(Rakesh Sudhakar)

"In my eyes, one of the ways the interrelationships between the course content was most prominently explained was through the economic factors as detailed by Varian. The reason I found economics to be such an overlying connector of subject material, was due to the extent economic factors can influence product planning. The consideration of price discrimination, network effects, lock-in and switching costs can combine to significantly change the strategy and deployment of a product. While demand is still driven by usage and perceived utility value in the market, supply is grounded in the ability to produce and maintain the digital artefacts, such as with server infrastructure facilitating the roll-out of software updates."
"Early on, the extent of design’s influence became increasingly clear for the type of issues the assignment content was addressing. By being asked to update an existing system, implies the need to identify current issues, opportunities to enhance (whether UI, UX, or database handling), and redesign existing assets to develop an overall improvement for all stakeholders involved, but specifically end users. I sincerely think that there should be more projects of this nature in other modules, similar to a management consultancy sense where one has the opportunity to liaise with a real company and make a physical, meaningful change for them."
(Shaiyan Shaikh)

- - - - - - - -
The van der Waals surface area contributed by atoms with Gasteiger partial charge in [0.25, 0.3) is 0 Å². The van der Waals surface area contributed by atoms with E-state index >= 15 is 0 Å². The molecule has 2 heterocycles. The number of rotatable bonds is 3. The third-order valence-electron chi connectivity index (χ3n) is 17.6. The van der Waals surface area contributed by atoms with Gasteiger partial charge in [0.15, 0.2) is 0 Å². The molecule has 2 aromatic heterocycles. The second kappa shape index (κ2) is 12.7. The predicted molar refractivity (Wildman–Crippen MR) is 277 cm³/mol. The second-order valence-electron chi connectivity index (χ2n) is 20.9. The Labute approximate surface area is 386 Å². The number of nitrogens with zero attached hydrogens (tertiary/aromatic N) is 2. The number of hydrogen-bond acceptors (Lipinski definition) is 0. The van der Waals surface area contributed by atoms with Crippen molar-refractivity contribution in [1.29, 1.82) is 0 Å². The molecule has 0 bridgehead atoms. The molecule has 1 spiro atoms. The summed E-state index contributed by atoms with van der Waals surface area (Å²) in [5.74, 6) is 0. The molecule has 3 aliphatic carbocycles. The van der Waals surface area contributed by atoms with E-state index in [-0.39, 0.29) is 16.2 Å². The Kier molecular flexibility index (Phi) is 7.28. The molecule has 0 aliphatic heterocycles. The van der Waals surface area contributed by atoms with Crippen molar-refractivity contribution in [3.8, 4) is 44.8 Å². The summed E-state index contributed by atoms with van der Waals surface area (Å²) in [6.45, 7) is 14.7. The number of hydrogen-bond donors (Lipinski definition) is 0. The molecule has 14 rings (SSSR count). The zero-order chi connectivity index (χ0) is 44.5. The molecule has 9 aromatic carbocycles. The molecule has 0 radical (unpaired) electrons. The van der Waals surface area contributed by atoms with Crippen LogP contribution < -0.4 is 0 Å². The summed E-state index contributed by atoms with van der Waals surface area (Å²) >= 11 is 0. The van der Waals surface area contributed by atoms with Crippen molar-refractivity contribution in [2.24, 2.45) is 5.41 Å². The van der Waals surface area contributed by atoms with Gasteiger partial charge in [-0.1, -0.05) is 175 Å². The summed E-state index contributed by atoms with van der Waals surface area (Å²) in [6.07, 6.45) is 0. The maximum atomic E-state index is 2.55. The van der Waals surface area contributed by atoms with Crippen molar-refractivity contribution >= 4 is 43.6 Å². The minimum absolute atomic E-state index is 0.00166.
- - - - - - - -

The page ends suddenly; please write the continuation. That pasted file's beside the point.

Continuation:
"The whole module was divided into sections: discussions about the topics emerged through the readings, dynamic exercises, class activities and research. I enjoyed the style and the open learning environment of the course: I always felt free to express my ideas and opinions and to participate to the discussion. I believe that this kind of interaction fostered spirit of teamwork and cooperation, and gave me the chance to learn not only from teaching but also from my peers, in a practical and direct way. In this regard, practical exercises such as Cantilever, Lego and Bridge Estimations helped me to learn different approaches to planning and building stuff from scratch and make it operational. In particular, the Cantilever exercise showed me how hard was the actual realisation of the structure with respect to what I and my group had planned, and made me aware of the number and extent of the problems that, as an example, a Project Manager should take into consideration before starting a project, and should deal with during and after the implementation phase. These exercises also taught me that failing into addressing even a small issue could hinder the whole work, and that team dynamics, different competencies, constraints and other issues should be taken into consideration, too."